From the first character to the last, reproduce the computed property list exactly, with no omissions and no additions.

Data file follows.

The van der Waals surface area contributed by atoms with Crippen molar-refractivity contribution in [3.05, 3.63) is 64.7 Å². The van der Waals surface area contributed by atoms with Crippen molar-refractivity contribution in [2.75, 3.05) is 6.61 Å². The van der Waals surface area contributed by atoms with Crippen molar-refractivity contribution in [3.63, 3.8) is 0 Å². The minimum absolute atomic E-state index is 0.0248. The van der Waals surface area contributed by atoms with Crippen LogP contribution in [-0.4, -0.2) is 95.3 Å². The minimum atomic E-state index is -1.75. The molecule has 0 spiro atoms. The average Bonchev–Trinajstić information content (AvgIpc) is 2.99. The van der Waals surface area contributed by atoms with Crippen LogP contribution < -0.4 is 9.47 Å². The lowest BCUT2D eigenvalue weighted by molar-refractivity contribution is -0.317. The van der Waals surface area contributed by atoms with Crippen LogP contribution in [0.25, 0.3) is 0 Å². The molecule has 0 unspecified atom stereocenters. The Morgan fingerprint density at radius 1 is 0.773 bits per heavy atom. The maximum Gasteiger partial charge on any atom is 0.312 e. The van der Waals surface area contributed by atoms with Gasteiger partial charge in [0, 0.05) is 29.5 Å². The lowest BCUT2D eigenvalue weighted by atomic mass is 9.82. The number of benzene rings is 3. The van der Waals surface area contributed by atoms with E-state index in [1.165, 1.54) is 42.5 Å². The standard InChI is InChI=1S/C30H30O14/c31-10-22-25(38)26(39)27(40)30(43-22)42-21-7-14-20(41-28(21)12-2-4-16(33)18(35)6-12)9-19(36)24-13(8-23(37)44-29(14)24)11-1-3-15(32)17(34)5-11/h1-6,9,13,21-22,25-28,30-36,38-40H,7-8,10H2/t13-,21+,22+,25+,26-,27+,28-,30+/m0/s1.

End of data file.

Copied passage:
The van der Waals surface area contributed by atoms with Crippen molar-refractivity contribution in [3.05, 3.63) is 64.7 Å². The van der Waals surface area contributed by atoms with Crippen molar-refractivity contribution in [2.75, 3.05) is 6.61 Å². The van der Waals surface area contributed by atoms with Crippen molar-refractivity contribution in [3.63, 3.8) is 0 Å². The minimum absolute atomic E-state index is 0.0248. The van der Waals surface area contributed by atoms with Crippen LogP contribution in [-0.4, -0.2) is 95.3 Å². The minimum atomic E-state index is -1.75. The molecule has 0 spiro atoms. The average Bonchev–Trinajstić information content (AvgIpc) is 2.99. The van der Waals surface area contributed by atoms with Crippen LogP contribution < -0.4 is 9.47 Å². The lowest BCUT2D eigenvalue weighted by molar-refractivity contribution is -0.317. The van der Waals surface area contributed by atoms with Crippen LogP contribution in [0.25, 0.3) is 0 Å². The molecule has 0 unspecified atom stereocenters. The Morgan fingerprint density at radius 1 is 0.773 bits per heavy atom. The maximum Gasteiger partial charge on any atom is 0.312 e. The van der Waals surface area contributed by atoms with Gasteiger partial charge in [0, 0.05) is 29.5 Å². The lowest BCUT2D eigenvalue weighted by atomic mass is 9.82. The number of benzene rings is 3. The van der Waals surface area contributed by atoms with E-state index in [1.165, 1.54) is 42.5 Å². The standard InChI is InChI=1S/C30H30O14/c31-10-22-25(38)26(39)27(40)30(43-22)42-21-7-14-20(41-28(21)12-2-4-16(33)18(35)6-12)9-19(36)24-13(8-23(37)44-29(14)24)11-1-3-15(32)17(34)5-11/h1-6,9,13,21-22,25-28,30-36,38-40H,7-8,10H2/t13-,21+,22+,25+,26-,27+,28-,30+/m0/s1.